Candidates for office know that, ultimately, they’ve got to represent the people. And that generally means that Utah Democrats running for federal or state office would be labeled as right-wing wackos if they ran in more liberal environs like California. Despite doing the elephant walk this campaign season, a few candidates profiled below know how to show their progressive underbellies in just the right ways.
At a University of Utah forum in August, Rep. Jim Matheson comfortably and confidently delivered a talk before a room full of college students. But when the forum moved into a Q&A session, there was a faint look of fear in his eyes. Utah’s lone Democrat U.S. representative becomes a hunted political animal every two years come election time.
Luckily, with 11 years in office serving Utah’s 2nd Congressional District before making the jump to the newly formed 4th District, Matheson is wily game when it comes to controlling the message.
With only 10 minutes left in the forum, one student asked simply what committees Matheson sat on. For what could have been a 30-second answer, Matheson used up five minutes. After another softball question, the congressman was out of the forum and on to the next stop, successfully deflecting questions about where he stands with the Democratic Party platform.
But it’s hard to fault Matheson for wanting to control the message. With Saratoga Springs Mayor Mia Love raking in millions in out-of-state donations, backed by GOP rock stars like House Speaker John Boehner and GOP vice-presidential hopeful Paul Ryan, Love is giving Matheson a run for his millions of campaign dollars. A recent BYU poll put the two in a dead heat, each having 43 percent of the vote.
Matheson knows how to speak conservative-ese when talking about Democratic issues. He talks like a fiscal conservative. “I don’t think government should be running our economy,” Matheson said at the forum, in reference to keeping student-loan interest rates down. “We should look for policies that encourage good economic growth. That is our commitment as a country, to allow people to be able to improve themselves.” Great for people and great for the economy.
Matheson has worked hard to tout his personal bipartisan projects, such as a bill he’s co-sponsoring with Rep. Kevin Brady, R-Texas, to allow overseas U.S. companies to invest overseas profits in the United States without facing excessive taxes.
“It’s estimated we’ve got about $2 trillion of private-sector profits sitting offshore right now,” Matheson said. “Companies are waiting to see if we change our tax policy or not. I think we want that money back here, invested in the U.S.”
Matheson notes that another cause he’s been pushing for is echoed in the bipartisan talk from both President Barack Obama and Mitt Romney of reforming the tax code by lowering rates, broadening the base and cutting out unfair deductions.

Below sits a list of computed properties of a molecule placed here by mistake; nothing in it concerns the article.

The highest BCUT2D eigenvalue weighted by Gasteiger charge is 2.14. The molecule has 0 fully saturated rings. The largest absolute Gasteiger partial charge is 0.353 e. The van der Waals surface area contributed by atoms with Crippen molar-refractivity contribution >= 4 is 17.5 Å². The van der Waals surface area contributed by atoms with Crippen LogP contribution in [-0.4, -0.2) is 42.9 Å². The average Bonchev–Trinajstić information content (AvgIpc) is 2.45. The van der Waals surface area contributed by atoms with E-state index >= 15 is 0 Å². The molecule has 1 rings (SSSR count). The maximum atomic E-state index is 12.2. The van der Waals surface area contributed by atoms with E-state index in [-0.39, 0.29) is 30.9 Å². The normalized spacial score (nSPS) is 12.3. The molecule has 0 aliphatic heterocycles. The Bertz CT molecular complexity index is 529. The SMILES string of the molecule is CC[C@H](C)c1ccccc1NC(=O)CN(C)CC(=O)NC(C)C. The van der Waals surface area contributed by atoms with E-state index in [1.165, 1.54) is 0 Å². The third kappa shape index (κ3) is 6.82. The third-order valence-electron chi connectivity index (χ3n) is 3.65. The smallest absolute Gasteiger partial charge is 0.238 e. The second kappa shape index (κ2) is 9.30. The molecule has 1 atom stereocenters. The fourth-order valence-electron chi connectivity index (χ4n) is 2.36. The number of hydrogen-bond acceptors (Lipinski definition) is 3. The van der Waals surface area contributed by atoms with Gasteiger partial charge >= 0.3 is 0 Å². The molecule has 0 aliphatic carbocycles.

Even still, Matheson has an uphill battle. His personal bipartisan politics still don’t obscure his record on hot-potato issues such as the Affordable Care Act. Matheson voted against the bill originally, then against its repeal in 2011 and then for its repeal in 2012. In flip-flop speak, that means Matheson was against it before he was for it, and prior to being against it again.
Matheson downplays this topic and boasts of his more obscure but significant bipartisan projects—the kinds of projects he says matters to average citizens rather than the party extremists. “Our political system is dominated by the shrill voices. But if you strip away the terms ‘Democrat’ and ‘Repubican’ and place [people] on an ideological scale ... you’ll find most people in this country, [we’re] rather centrist in our beliefs.”
For Peter Cooke, public service is about raising your voice for the sake of representation, not to whine. “I want my kids to see that I don’t just sit around the dinner table and complain,” Cooke says. Complaining doesn’t work for Cooke, and neither does complacency.
In another lifetime—before he was a businessman building affordable housing and before he was a two-star general for the Army Reserves—Cooke spent his late teens and early 20s in an idyllic Swiss Alps ski-resort community called Crans-Montana, working as a mountain-climbing guide.
“I had a chalet where I woke up every morning with a view of Zermatt, and I would get up and climb every day,” Cooke says. Cooke’s parents were in the travel industry, which meant he traveled the world and lived a decadent “jet-set” lifestyle. But once the United States entered the Vietnam War, the young expatriate learned how much animosity some in the world held for the United States. Cooke recalls hitchhiking from Switzerland to Venice and hearing a man say Americans were “savage” for allowing the assassination of President John F. Kennedy.
“When you see people hate you just because you’re American, it changes your perspective,” Cooke says. It was a feeling that shook Cooke from his reverie and motivated him to come home to the States and make something of himself. For a time, Cooke was torn between being a forester—he got his agriculture degree from Utah State University—fulfilling a full-time Army commission or joining the Peace Corps. Instead, he went to work for Frank Moss, Utah’s last Democratic U.S. senator. Orrin Hatch beat Moss in 1976.
Cooke made his own bid for Congress in 1978 and lost a narrow primary battle. After that, Cooke entered the private sector as a developer and later managed an affordable-housing company with 300-plus employees while also commanding a National Reserve battalion of as many as 10,000 reservists.